Viking Cruises Names 7 New Riverboats
By Judi Cohen.
I am in the beautiful city of Basel, Switzerland, the headquarters of Viking Cruises, for the naming celebration for seven new river boats on March 19. The sweet sounds from a trio of alpenhorn players surrounded by red and white balloons and flowers summoned the commencement of formalities on the top decks of two connected new vessels, Viking Sigrun and Viking Einar.
The Viking Tir and Viking Vali were named in Brusbuttel, Germany, while Viking Sigyn and Viking Ullur were named in Rostock, Germany — all six carry 190 passengers and are referred to as “Viking Longships.” The smaller 106-passenger Viking Helgrim was named in Porto, Portugal.
With vessels in Switzerland, Germany and Portugal, the naming ceremony was done by connecting the boats via satellite across four European cities. We watched on large video screens near the main stage up on deck.
Attending the naming were Viking cruise staff and crew from around the world, many in uniform, joined by journalists, travel industry representatives and invited guests. Six of the women honored to be the boats’ godmothers were all distinguished Viking employees; the seventh was the wife of a Viking executive.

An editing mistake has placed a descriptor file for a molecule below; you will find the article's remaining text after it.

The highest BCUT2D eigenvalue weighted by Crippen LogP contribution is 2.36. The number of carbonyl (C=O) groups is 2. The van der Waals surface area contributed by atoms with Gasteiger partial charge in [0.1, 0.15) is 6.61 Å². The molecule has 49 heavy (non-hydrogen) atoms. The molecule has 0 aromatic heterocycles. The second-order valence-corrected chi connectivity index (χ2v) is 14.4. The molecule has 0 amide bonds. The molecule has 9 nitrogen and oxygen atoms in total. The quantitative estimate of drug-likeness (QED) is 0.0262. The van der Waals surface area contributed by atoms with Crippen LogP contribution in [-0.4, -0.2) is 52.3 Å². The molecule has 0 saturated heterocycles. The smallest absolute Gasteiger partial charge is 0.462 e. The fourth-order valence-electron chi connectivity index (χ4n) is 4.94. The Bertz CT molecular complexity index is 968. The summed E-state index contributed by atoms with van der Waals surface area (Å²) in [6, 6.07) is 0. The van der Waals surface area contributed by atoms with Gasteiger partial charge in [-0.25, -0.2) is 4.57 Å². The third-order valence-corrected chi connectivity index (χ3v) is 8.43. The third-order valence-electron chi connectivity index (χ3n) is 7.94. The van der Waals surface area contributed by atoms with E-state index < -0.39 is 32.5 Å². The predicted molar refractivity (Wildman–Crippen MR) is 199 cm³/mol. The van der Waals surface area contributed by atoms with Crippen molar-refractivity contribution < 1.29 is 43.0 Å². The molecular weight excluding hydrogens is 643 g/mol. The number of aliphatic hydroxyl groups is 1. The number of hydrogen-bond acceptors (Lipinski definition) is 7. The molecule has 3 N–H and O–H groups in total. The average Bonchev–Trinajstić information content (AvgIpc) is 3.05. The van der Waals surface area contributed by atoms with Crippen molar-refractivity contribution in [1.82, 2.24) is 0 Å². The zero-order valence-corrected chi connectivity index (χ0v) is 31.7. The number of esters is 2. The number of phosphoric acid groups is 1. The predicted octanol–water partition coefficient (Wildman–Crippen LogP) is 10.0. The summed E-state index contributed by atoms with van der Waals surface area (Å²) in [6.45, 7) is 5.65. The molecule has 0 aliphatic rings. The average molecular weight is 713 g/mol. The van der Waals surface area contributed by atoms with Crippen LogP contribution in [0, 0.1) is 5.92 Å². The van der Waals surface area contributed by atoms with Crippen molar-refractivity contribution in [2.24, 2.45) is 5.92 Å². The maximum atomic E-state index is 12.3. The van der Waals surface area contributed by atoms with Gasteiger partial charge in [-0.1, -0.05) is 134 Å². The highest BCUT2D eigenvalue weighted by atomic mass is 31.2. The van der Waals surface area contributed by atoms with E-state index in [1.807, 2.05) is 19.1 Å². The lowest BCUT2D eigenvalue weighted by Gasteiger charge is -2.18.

One by one they stepped forward for the naming of their ship, to say with great pride, “May your passengers and crew always be safe and may you always have a hand’s width of water beneath your keel.”
With the push of button, a bottle of Norwegian Gammel Opland aquavit was released and broken on the bow of each new vessel.
The festivities continued at a gala reception and dinner nearby at the renowned Swiss art museum, the Beyeler Foundation, where we eagerly viewed the celebrated exhibition “The Young Picasso – Blue and Rose Periods.”
There were presentations and a brilliant performance by Alma Deutschmark, the 14-year-old composer, violinist, pianist and child prodigy, who is a favourite of Viking Chairman Torstein Hagen.
At a press conference earlier in the day, Chairman Hagen smiled and said, “We don’t have a lot of news, we’re a little boring with no new bells or whistles.”
However, in the next breath he affirmed Viking Cruises’ astounding growth.
The river fleet is expected to continue to grow from 72, with yet another seven river cruise vessels under construction. Plus, six more oceangoing ships are under construction, to join the current six, with four more under option.
Hagen said, “this does not include the expedition vessels that are under construction in Norway … and we won’t say a lot about them; at some stage we will.”
During his presentation Hagen reflected on the word luxury.
“I have outlawed the use of the word luxury. When you are on a river vessel, and you compare it to others, make your own judgement and look at all the details. I think we are elegant; we are hopefully understated and hopefully timeless.”
He went on to say, “we don’t take great pride in having various designers for various ships. We believe that when we get it right, just repeat it.”
Hagan then gave a shout-out to Richard Reveire, Viking’s long-time designer.
➢➢Watch this space for a longer feature on Judi’s mini Rhine cruise aboard the Viking Einar.
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